Thursday, April 12, 2012


I apologize for not posting yesterday. I’m sure the loyal reader was quite concerned with my absence and I thank you for your constancy. I was attending a funeral yesterday for my “Uncle’s” father. I say, “Uncle”, because he’s been dating my Aunt for something like 20 years but they’re not married.  He is family now so I guess it’s okay to call him Uncle.

I’ve been to far too many funerals in my life. In fact, my sister, cousins and I have been going to funerals so much that as children we used to play, “funeral”. One of us would lie on the couch and pretend to be the deceased while the other cousins played the mourners. We played it like other children played school or hop-scotch. So needless to say, we’ve gone to a lot of funerals.

Yesterday was another notch in the old funeral stick. However, there were some distinct ritualistic details of the Catholic service that had me perplexed. Apparently the Catholic Church decided they needed to update some of the tired and worn out practices put in place by Vatican II in the 1960’s. These changes really threw me and my sister off. We were very used to our catholic school upbringing and rote memorization of the proper responses to what the priest said. Now they’ve gone and changed it.

Instead of saying, “And also with you”, you now say something like, “May his spirit rise up your skirt”, or something like that. It really threw me for a loop. The priest performing the mass was kind enough to point out a handy little placard in the pews that instructed us non-practicing Christians on what the new lines were. I have to say, I wasn’t impressed. I’d almost rather they go back to Latin. At least then we could all say, “Yeah, I’m bilingual. I speak English AND Latin”. Plus if we had learned Latin I bet it would have been easier to learn another foreign language, like French or German.

The service had its curveballs and I muddled through but there was something the priest said that did resonate with me. (Which was rare because I usually tune religious services out completely). The priest made mention of the Church as a community that was there to support each other through tough times like a death in the family. I thought that was very true and for once I was glad to have been part of the Christian tradition. That feeling lasted for a few seconds until the priest sort of twisted it into something about it was all God’s will anyway and we should turn ourselves over to His glory in all things.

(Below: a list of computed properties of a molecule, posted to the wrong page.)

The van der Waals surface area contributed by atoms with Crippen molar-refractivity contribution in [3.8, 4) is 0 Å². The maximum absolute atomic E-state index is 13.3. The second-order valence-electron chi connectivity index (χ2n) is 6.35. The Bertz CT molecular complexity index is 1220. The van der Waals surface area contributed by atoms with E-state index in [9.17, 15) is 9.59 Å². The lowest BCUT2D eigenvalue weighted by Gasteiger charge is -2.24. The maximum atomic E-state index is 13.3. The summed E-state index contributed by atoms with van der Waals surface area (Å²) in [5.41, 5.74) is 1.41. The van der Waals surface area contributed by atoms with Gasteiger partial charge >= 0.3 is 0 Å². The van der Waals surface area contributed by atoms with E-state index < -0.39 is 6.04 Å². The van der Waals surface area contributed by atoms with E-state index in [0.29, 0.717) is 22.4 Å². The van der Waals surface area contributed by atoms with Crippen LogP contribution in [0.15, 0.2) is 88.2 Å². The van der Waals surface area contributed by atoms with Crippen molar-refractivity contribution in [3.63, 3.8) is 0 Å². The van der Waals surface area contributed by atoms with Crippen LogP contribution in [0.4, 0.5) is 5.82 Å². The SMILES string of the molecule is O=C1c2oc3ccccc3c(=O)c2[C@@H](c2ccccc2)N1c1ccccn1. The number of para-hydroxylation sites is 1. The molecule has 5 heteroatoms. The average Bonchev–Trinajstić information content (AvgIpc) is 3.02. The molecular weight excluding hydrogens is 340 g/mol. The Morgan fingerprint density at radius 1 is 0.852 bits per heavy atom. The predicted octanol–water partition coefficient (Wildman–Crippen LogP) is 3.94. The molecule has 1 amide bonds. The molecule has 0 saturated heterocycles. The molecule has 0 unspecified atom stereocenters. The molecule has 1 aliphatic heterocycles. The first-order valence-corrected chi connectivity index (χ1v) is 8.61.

I have a problem with the whole, “here’s your free will, now freely turn it over to me”, way of thinking the Church seems to have. It’s so, “make you own decisions, but if they aren’t our decisions we’ll excommunicate your ass”, kind of hypocrisy. I don’t know. It’s sort of like the changes the Church made to the mass. It was designed to get the community more engaged in the service but from my perspective, I felt like I had been left behind and that the rituals I was so familiar with were no longer mine to have.  I’m not holding your hand during the Our Father, I’m just not. I’m very Depeche Mode Personal Jesus about church.

I don’t want my religion to tell me what to do or how to think. I want them there just as the priest described; as a moral and ethical support group to help me up when I fall. I want them to be a shoulder to cry on and a pat on the back, without any judgment on me or my deeds. They should forgive and forget like a true friend and not ask me to turn my will over to them.

They can keep the changed rituals and responses. I’ll keep my God close to my chest and let the other’s squabble over how to pray.  (Have I been on a religious kick lately?)


  1. 1. I did miss you, however I had full faith you'd be back*
    2. Love this post every bit of it. I agree. And I spit out a very nice porter when I read the "may his spirit blow up your skirt"
    3. Your way of having religion sounds very much like my way of having religion. Add this to our list of topics for our face to face

    *see what I did there? "full faith"? Giggle